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Calculating your break even point (and how to draw a break even chart)

4-minute read

Sam Bromley

Sam Bromley

12 May 2022

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Doing a break even analysis is important, because it clarifies when your business can expect to start making a profit. Here’s how to calculate your break even point.

The break even meaning

What is break even? It’s when your running costs equal your generated revenues.

These costs include everything involved in running your business and selling your product or service, from raw materials to rent and business insurance.

Breaking even means your business has neither made nor lost money. But when you do break even, you can expect to start making a profit.

Doing a break even analysis

As part of your forecasts and calculations when starting a business or launching a new product, it’s useful to do a break even analysis.

It’s an accounting tool that works out how much of a product or service you need to sell before you make a profit. Other tools include a balance sheet and a cash flow forecast.

Doing a break even analysis is important. Otherwise you won’t be able to make effective decisions, or set a reasonable price point.

For example, if sales slow down and you don’t know your break even point, it’ll be more difficult to spot that your business will soon have trouble generating profits.

But knowing your break even point will help you work out how to remedy the situation, for example by cutting costs or raising prices.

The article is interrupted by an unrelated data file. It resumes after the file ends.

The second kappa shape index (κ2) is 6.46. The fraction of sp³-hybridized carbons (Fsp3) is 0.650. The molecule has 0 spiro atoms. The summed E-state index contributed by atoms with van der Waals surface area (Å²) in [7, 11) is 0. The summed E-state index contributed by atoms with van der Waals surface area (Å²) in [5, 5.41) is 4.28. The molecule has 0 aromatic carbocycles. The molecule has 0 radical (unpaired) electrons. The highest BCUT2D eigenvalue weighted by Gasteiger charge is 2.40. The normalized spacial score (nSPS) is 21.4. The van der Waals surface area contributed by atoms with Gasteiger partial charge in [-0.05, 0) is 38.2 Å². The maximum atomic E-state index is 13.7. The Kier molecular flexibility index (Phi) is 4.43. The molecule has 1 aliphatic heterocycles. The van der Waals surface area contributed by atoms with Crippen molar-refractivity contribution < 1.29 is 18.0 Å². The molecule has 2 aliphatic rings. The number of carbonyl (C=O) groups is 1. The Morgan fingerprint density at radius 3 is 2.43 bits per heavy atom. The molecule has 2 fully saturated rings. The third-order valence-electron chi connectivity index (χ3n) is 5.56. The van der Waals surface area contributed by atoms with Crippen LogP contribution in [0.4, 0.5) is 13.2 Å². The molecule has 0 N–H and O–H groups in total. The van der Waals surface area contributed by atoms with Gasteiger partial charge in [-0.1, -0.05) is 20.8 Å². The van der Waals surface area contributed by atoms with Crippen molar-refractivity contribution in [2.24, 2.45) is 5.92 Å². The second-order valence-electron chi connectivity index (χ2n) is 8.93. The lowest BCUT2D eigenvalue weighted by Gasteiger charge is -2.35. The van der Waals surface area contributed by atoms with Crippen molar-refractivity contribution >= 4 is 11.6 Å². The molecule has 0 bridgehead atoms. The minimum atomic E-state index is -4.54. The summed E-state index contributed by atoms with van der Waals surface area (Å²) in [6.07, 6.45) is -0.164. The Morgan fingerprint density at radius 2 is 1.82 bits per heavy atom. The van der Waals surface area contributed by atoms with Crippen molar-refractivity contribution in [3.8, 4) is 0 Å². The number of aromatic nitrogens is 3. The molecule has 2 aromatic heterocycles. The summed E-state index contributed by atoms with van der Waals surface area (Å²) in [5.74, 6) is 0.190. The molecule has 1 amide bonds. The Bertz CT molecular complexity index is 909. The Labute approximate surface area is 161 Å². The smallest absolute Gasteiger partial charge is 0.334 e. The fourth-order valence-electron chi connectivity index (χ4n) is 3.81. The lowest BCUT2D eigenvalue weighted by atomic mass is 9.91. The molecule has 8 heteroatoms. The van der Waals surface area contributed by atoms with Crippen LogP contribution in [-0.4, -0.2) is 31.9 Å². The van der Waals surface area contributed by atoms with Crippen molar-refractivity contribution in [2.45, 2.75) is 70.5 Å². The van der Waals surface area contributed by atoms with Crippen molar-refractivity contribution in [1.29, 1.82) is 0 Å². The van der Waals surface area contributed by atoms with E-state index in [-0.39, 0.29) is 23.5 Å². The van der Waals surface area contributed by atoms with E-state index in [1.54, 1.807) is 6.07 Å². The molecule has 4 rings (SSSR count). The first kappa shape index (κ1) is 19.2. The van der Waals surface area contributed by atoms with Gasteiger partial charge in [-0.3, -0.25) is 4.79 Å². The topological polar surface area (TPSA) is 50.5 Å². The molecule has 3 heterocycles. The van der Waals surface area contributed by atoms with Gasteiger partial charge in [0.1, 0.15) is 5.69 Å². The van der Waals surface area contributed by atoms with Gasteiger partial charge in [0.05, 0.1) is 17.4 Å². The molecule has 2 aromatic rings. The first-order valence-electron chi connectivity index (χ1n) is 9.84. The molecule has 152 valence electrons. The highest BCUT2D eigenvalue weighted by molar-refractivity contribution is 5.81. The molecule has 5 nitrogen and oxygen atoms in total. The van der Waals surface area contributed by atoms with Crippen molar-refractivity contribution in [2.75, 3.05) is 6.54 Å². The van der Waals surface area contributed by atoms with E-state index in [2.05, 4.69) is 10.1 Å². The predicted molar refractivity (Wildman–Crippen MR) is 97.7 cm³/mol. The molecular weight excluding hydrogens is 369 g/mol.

What’s the break even formula?

You need to know a few figures to work out your business’s break even point:

  • fixed costs – these costs stay the same regardless of how much you sell (e.g. rent)
  • variable costs – these costs change depending on how much you sell (e.g. materials), so you’ll need to know the cost per unit sold
  • average price – at which you’re selling your products (if you don’t know it yet, you can play around with a few price points as part of your analysis, helping you set one)

Armed with those numbers, you can then use this break even formula:

Break even point = fixed costs / (average price - variable costs)

What are fixed costs?

These costs stay the same, no matter how much you sell.

They’re usually related to a time period, for example a monthly rent payment or a weekly salary for your staff.

If you have high fixed costs, then you’ll need to sell more to break even. But if you can keep fixed costs low, you should be able to navigate periods of sluggish sales more easily.

Fixed costs include:

  • rent
  • certain taxes
  • salary (for full-time permanent staff)
  • utilities

What are variable costs?

Variable costs change depending on how much you sell.

A clear example is the material used when building products, but other costs can be both fixed and variable.

For example, full-time staff are usually paid the same each month, according to their contract. But if they need to work overtime to deliver a product or service, any extra pay is a variable cost.

The nature of variable costs make them difficult to calculate, so it’s important to keep track of them accurately.

To work out total variable costs, focus on how much it costs to make one unit, then multiply that by total units produced: